Monthly Archives: March 2015

Scanners Live in Vain

There is a new paper out in Nature Neuroscience,  mainly by Kimberly Noble, on socioeconomic variables and and brain structure:  Family income, parental education and brain structure in children and adolescents. They found that cortex area went up with income, … Continue reading

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So you’re thinking of being a traitor

I was just reading something by Freeman Dyson, a review of a biography of Bruno Pontecorvo.  He explains that technical spies, like Pontecorvo or Klaus Fuchs or Ted Hall, are unimportant because the Soviet Union had plenty of first-rate scientists … Continue reading

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Y-chromosome crash

A recent paper on  Y-chromosome phylogeny  found that a big fraction of Y-chromosomes  fall into a few star-cluster lineages that are a few thousand years old.  You’ve  already heard of some of these (R1a and R1b, for example). I might … Continue reading

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Charles Murray and Robert Putnam on class

Charles Murray recently wrote Coming Apart about growing class differences in white Americans. Robert Putnam, a Harvard professor of government or something, has a new popular book, Our Kids: The American Dream in Crisis. They apparently say much the same … Continue reading

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The Once and Future Khan

Razib Khan managed to get himself hired and fired by the New York Times over the course of a single day, an enviable record.  Having the Times look upon you with favor is a dubious honor in the first place, … Continue reading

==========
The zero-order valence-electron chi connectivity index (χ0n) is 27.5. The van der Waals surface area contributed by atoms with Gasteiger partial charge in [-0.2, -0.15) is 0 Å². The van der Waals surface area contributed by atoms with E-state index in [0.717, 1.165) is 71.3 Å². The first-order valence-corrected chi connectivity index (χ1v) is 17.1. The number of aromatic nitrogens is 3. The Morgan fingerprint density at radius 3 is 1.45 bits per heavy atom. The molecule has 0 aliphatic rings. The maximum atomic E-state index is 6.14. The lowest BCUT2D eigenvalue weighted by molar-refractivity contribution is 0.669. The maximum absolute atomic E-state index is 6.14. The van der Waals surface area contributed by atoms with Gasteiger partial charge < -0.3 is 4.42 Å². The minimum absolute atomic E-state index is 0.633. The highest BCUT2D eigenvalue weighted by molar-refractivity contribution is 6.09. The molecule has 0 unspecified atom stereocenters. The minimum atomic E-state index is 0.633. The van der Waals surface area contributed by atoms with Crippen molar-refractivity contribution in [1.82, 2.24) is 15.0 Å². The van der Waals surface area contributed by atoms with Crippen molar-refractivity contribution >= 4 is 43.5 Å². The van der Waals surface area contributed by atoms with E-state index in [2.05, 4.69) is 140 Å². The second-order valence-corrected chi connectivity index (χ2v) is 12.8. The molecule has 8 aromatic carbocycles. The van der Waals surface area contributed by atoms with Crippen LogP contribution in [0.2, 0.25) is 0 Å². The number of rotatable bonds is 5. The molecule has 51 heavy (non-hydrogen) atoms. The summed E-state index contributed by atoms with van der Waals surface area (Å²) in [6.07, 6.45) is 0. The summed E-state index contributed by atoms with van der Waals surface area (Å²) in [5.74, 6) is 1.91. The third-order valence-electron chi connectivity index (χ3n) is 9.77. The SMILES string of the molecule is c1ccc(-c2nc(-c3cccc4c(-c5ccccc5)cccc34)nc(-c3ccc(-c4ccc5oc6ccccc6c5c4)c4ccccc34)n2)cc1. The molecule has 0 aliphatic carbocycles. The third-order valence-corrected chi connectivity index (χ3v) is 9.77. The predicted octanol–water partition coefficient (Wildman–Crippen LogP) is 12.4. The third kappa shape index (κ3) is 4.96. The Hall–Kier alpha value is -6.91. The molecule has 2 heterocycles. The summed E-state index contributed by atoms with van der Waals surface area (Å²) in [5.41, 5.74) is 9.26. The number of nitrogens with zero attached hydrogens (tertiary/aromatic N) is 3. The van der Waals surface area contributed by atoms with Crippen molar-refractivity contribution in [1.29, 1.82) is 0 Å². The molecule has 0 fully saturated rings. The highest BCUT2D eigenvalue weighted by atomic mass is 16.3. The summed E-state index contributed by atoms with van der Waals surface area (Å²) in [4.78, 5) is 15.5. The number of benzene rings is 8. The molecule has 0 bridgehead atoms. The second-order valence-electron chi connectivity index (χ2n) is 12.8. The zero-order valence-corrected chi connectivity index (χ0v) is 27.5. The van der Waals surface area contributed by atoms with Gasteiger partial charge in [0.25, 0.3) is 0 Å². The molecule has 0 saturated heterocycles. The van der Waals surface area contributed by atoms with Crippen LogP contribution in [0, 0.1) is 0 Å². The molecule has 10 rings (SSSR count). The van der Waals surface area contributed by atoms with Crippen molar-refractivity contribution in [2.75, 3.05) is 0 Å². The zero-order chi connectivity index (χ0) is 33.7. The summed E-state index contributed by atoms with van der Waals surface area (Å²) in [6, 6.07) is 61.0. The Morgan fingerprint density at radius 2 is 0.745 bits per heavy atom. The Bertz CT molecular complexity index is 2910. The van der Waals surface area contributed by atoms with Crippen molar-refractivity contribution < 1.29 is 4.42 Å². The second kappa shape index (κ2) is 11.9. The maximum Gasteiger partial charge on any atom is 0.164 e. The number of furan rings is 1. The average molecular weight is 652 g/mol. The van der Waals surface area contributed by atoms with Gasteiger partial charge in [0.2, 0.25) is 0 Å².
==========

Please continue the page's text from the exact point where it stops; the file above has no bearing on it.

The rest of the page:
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Europa, Enceladus, Moon Miranda

A lot of ice moons seem to have interior oceans, warmed by tidal flexing and possibly radioactivity.  But they’re lousy candidates for life, because you need free energy; and there’s very little in the interior oceans of such system. It … Continue reading

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Another one bites the dust!

Iain Mathieson and the Reich-Patterson crew have a new paper out on natural selection over the past 8,000 years in Europe, much fortified by the availability of ancient DNA and knowledge of the ancestral mix. The first point is that … Continue reading

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Solidarity Forever

If you had a gene with a conspicuous effect (like a green beard) that at the same time caused the carrier to favor other individuals with a green beard, you could get a very powerful kind of genetic altruism, one … Continue reading

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Traces of selection

A couple of interesting articles just came out in MBE on how natural selection has affected human populations that ran into problems with trace elements, either too much or too little.  One talked about adaptation to selenium shortages (which I’ve … Continue reading

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